The Central Bank of Ireland (CBI) warned earlier this week in an industry letter that asset management firms must bolster their cybersecurity systems, with many making little progress in recent years. Publishing the findings of a thematic inspection on cybersecurity, which included onsite visits to four firms in recent months, the CBI said more needs to be done and senior management must make cybersecurity a top priority.
‘While the Inspection identified that some firms have made good progress in strengthening their resilience to a cyber-attack in certain areas, we are of the view that cybersecurity is a practice that remains underdeveloped in the asset management industry,’ remarked Michael Hodson, Director of Asset Management and Investment Banking Supervision, in the letter.
Many of the weaknesses highlighted in the CBI’s 2016 Cross Industry Guidance on IT and Cybersecurity Risks remain in place three years later, the regulator said, and boards and senior management are still not prioritising the need to have a strong culture of cybersecurity throughout their organisation.
In addition, the CBI found shortfalls in IT asset inventories, and cybersecurity incident response and recovery plans also fell short of the CBI’s expectations, with many being in draft form, incomplete or not tested with appropriate frequency. When it comes to reporting, meanwhile, although firms do detail cybersecurity risks, the quality and frequency of reporting was variable and relied too heavily on qualitative indicators.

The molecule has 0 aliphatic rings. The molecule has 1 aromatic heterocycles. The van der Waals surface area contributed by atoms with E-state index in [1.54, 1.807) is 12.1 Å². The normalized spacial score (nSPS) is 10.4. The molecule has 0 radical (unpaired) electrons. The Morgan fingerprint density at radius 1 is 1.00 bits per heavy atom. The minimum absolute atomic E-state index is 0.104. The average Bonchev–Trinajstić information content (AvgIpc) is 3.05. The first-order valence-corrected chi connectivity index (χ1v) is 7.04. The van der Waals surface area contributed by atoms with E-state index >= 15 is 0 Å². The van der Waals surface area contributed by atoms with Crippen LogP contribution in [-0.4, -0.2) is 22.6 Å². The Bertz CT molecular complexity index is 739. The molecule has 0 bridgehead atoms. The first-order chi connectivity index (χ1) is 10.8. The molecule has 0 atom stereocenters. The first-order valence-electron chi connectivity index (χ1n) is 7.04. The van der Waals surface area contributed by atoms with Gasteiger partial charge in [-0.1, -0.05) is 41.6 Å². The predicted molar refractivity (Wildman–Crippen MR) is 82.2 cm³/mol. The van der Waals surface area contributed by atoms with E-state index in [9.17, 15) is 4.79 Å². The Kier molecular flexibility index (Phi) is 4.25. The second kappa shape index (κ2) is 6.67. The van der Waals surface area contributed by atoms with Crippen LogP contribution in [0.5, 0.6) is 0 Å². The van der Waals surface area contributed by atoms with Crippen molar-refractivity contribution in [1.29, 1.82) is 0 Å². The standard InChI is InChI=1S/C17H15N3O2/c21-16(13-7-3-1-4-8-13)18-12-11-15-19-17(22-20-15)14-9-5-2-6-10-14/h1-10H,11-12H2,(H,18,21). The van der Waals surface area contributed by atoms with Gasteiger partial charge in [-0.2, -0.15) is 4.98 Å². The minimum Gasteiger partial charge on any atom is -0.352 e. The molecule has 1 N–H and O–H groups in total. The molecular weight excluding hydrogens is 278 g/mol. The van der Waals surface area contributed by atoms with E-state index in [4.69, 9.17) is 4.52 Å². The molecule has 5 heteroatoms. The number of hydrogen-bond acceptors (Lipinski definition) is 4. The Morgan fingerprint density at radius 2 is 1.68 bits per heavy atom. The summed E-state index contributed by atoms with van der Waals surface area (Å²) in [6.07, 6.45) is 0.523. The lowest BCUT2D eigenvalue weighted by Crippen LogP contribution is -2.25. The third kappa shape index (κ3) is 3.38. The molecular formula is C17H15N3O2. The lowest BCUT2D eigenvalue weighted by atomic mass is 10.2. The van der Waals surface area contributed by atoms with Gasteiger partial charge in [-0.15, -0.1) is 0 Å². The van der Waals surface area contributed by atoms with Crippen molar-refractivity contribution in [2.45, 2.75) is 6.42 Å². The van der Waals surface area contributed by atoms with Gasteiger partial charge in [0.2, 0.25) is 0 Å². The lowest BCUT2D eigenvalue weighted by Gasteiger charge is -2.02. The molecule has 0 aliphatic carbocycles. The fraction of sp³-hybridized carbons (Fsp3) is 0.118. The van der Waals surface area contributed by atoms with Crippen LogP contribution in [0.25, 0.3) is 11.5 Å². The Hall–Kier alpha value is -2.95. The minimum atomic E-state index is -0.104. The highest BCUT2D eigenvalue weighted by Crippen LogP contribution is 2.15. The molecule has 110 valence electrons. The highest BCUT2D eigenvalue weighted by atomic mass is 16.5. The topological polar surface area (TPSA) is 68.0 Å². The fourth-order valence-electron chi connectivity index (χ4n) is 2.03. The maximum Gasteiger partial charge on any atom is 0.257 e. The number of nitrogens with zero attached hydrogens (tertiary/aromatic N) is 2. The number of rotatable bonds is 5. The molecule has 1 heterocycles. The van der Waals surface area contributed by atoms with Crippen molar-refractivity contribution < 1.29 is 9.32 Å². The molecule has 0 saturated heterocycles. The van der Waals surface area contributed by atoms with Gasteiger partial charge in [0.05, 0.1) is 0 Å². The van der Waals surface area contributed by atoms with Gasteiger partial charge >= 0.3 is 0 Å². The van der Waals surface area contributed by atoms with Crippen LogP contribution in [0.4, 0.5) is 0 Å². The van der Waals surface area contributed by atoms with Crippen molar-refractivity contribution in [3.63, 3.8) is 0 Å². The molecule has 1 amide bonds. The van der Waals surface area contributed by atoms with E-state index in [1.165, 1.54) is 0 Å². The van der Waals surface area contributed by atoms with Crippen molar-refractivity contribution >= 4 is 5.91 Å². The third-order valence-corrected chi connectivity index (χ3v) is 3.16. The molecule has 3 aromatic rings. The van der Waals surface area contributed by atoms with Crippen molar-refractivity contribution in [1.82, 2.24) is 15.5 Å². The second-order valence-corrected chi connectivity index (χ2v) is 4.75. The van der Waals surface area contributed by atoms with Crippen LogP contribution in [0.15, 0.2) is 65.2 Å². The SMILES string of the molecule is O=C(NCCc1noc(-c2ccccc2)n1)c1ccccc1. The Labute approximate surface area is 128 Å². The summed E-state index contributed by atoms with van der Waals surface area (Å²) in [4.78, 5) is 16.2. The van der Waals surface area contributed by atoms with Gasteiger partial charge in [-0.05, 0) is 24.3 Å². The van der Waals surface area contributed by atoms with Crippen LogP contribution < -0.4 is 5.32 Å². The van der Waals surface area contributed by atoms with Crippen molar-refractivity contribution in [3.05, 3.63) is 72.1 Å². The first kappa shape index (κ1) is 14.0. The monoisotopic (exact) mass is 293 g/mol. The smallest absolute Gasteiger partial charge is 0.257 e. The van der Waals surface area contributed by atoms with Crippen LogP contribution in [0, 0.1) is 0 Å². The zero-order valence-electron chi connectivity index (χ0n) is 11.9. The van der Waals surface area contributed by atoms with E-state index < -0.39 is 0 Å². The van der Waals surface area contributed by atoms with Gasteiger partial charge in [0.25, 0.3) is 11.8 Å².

‘Firms must focus on increasing the maturity of their cybersecurity model by driving a process of continuous improvement,’ Hodson added. ‘The Central Bank will be following up with individual firms to ensure that they are taking steps to enhance their cybersecurity resilience. We expect all asset management firms to fully consider these findings and evaluate their own cybersecurity risk management practices.’
Implementing a cybersecurity framework that can keep pace with evolving threats can be time-consuming and costly, and there’s not necessarily one size that fits all. But the regulator insisted that senior management ‘ensure that there is a well-defined and comprehensive IT management framework in place that provides effective oversight of IT-related risks and gives assurance to the Board regarding the management of these risks within the firm.’
AQMetrics has found that implementing an information security framework, such as ISO 27001, contributes significantly to creating a culture of cyber risk awareness in the firm. With regulators making cybersecurity a major focus and promising to follow up with firms in the coming months, asset managers can ill-afford to remain complacent.
The Letter must be brought to the attention of all board members and senior management before 30 April 2020.